"The city chose that location for its proximity to (the) Edmonds area, where most newcomers tended to settle," Dhaliwal wrote, adding the city had approached the provincial government to provide funding for services.
"I would think that the city's offer is off the table since so much time has passed," Dhaliwal added. "The planning department is developing a new plan for the Edmonds Street and Sixth Street corridor, and I expect the future of that piece of land will be a topic of discussion."
There are not any current plans for the property, Burnaby Mayor Derek Corrigan said late last year, noting it is next to the Edmonds Community Centre, where space is rented to non-profits that provide services for immigrants.
"Immigration Services is in that building, so is the Afghan Women's Co-op," he said, "So there's a bunch of services that we put into a building that we own now, where we're subsidizing the rent. We're hoping that, given our proven commitment, putting in something next door to that would make sense. So far, there hasn't been any options."
The other levels of government are needed to get major projects such as the hub off the ground, Corrigan said.
"We made a big pitch to try to get interest from the federal and provincial government, because the Edmonds area is such a multicultural area and it had a real influx of refugees, who we thought would be particularly well-served by a comprehensive hub of services. But we never got any uptake, even though we were offering up land, we never got any uptake from the federal or provincial government," he said. "It can be pretty frustrating - you're trying to get something going in your community and there just isn't a level of cooperation from senior government to be able to achieve it.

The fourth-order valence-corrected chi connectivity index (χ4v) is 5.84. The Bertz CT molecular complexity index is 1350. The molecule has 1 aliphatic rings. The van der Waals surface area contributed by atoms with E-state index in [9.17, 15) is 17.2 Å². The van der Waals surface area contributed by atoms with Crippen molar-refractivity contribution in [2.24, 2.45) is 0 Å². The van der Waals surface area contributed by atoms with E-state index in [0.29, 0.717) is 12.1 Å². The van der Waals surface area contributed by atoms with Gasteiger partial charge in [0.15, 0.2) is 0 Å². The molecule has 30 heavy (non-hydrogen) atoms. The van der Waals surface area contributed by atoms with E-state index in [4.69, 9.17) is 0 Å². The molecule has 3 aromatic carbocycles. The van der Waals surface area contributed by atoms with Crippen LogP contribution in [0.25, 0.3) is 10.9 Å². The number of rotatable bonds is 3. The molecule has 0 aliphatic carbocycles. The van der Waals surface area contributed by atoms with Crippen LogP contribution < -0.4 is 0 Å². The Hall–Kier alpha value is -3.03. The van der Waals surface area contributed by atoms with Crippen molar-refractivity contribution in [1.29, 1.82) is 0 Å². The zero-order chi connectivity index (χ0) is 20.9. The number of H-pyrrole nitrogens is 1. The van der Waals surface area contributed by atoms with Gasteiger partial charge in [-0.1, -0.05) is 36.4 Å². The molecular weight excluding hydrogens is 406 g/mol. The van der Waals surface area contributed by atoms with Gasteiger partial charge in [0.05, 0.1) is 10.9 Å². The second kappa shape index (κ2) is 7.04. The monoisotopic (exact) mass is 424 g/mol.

"I don't think I've seen a government like this one for purely political decisions," he added. "It's almost always based on their ridings, and whether or not there's an MP from their ridings, and whether or not they see there's an advantage politically to do whatever they're doing, as opposed to, where is the area that most needs support. That's what frustrates me."
In 2008, the federal government informed Burnaby that immigrant settlement services fell under the provincial government's jurisdiction, according to a Burnaby staff report.
"The government advised that it had transferred responsibility for immigrant settlement services to the province and furthermore, did not have a capital funding program that could cover the costs of the hub facility construction," the report stated.
Settlement funding is handled through the immigrant integration branch of the B.C. Ministry of Jobs, Tourism and Skills, according to Danielle Vlemmiks, spokesperson for the Ministry of Citizenship and Immigration.
Staff at the B.C. ministry were not aware of such a proposal when contacted by the NOW, but said they would look into it.
The Immigrant Services Society of B.C. is expected to begin construction on the 74,000-square-foot Welcome House at 2610 Victoria Dr. this summer.
The plan for Welcome House includes 28 units of first and second-stage housing, a health care clinic, refugee trauma support and treatment, child-minding space, a youth drop-in space for immigrants, a food bank, a community kitchen, a law clinic, a teaching facility, and offices for first language settlement support staff and society staff, according to a brochure released by the society last spring.
The society's CEO Patricia Woroch and director Chris Friesen did not respond to requests for an interview.